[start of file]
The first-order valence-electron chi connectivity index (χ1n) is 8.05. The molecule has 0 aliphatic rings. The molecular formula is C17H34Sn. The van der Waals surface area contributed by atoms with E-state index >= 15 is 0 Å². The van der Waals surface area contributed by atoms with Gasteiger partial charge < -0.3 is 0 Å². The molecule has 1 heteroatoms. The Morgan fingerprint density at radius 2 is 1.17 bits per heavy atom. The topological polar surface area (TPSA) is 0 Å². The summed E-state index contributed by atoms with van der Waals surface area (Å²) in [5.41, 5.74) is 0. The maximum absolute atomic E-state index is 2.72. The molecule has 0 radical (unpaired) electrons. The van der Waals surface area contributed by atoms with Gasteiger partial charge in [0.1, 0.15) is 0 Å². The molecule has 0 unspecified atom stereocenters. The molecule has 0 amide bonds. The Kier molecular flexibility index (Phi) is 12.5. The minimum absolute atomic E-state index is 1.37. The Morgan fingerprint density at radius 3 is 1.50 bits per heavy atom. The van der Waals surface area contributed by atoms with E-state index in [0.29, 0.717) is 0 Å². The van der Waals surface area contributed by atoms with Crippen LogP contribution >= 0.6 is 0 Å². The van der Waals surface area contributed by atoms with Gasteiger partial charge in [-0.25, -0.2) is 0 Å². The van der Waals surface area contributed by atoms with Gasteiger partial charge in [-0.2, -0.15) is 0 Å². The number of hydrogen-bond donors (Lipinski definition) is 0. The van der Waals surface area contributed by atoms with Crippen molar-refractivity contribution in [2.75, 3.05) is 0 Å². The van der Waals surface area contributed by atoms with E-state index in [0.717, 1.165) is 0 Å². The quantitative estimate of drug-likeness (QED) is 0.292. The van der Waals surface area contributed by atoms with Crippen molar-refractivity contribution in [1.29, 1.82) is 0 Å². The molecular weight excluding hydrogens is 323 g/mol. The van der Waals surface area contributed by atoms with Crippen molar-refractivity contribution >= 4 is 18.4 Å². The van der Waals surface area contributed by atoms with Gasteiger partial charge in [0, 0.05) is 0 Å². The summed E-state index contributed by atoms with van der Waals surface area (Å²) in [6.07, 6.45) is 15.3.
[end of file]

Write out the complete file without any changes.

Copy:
The first-order valence-electron chi connectivity index (χ1n) is 8.05. The molecule has 0 aliphatic rings. The molecular formula is C17H34Sn. The van der Waals surface area contributed by atoms with E-state index >= 15 is 0 Å². The van der Waals surface area contributed by atoms with Gasteiger partial charge < -0.3 is 0 Å². The molecule has 1 heteroatoms. The Morgan fingerprint density at radius 2 is 1.17 bits per heavy atom. The topological polar surface area (TPSA) is 0 Å². The summed E-state index contributed by atoms with van der Waals surface area (Å²) in [5.41, 5.74) is 0. The maximum absolute atomic E-state index is 2.72. The molecule has 0 radical (unpaired) electrons. The van der Waals surface area contributed by atoms with Gasteiger partial charge in [0.1, 0.15) is 0 Å². The molecule has 0 unspecified atom stereocenters. The molecule has 0 amide bonds. The Kier molecular flexibility index (Phi) is 12.5. The minimum absolute atomic E-state index is 1.37. The Morgan fingerprint density at radius 3 is 1.50 bits per heavy atom. The van der Waals surface area contributed by atoms with E-state index in [0.29, 0.717) is 0 Å². The van der Waals surface area contributed by atoms with Crippen LogP contribution >= 0.6 is 0 Å². The van der Waals surface area contributed by atoms with Gasteiger partial charge in [-0.25, -0.2) is 0 Å². The van der Waals surface area contributed by atoms with Gasteiger partial charge in [-0.2, -0.15) is 0 Å². The number of hydrogen-bond donors (Lipinski definition) is 0. The van der Waals surface area contributed by atoms with Crippen molar-refractivity contribution in [2.75, 3.05) is 0 Å². The van der Waals surface area contributed by atoms with E-state index in [0.717, 1.165) is 0 Å². The quantitative estimate of drug-likeness (QED) is 0.292. The van der Waals surface area contributed by atoms with Crippen molar-refractivity contribution in [1.29, 1.82) is 0 Å². The molecular weight excluding hydrogens is 323 g/mol. The van der Waals surface area contributed by atoms with Crippen molar-refractivity contribution >= 4 is 18.4 Å². The van der Waals surface area contributed by atoms with Gasteiger partial charge in [0, 0.05) is 0 Å². The summed E-state index contributed by atoms with van der Waals surface area (Å²) in [6.07, 6.45) is 15.3.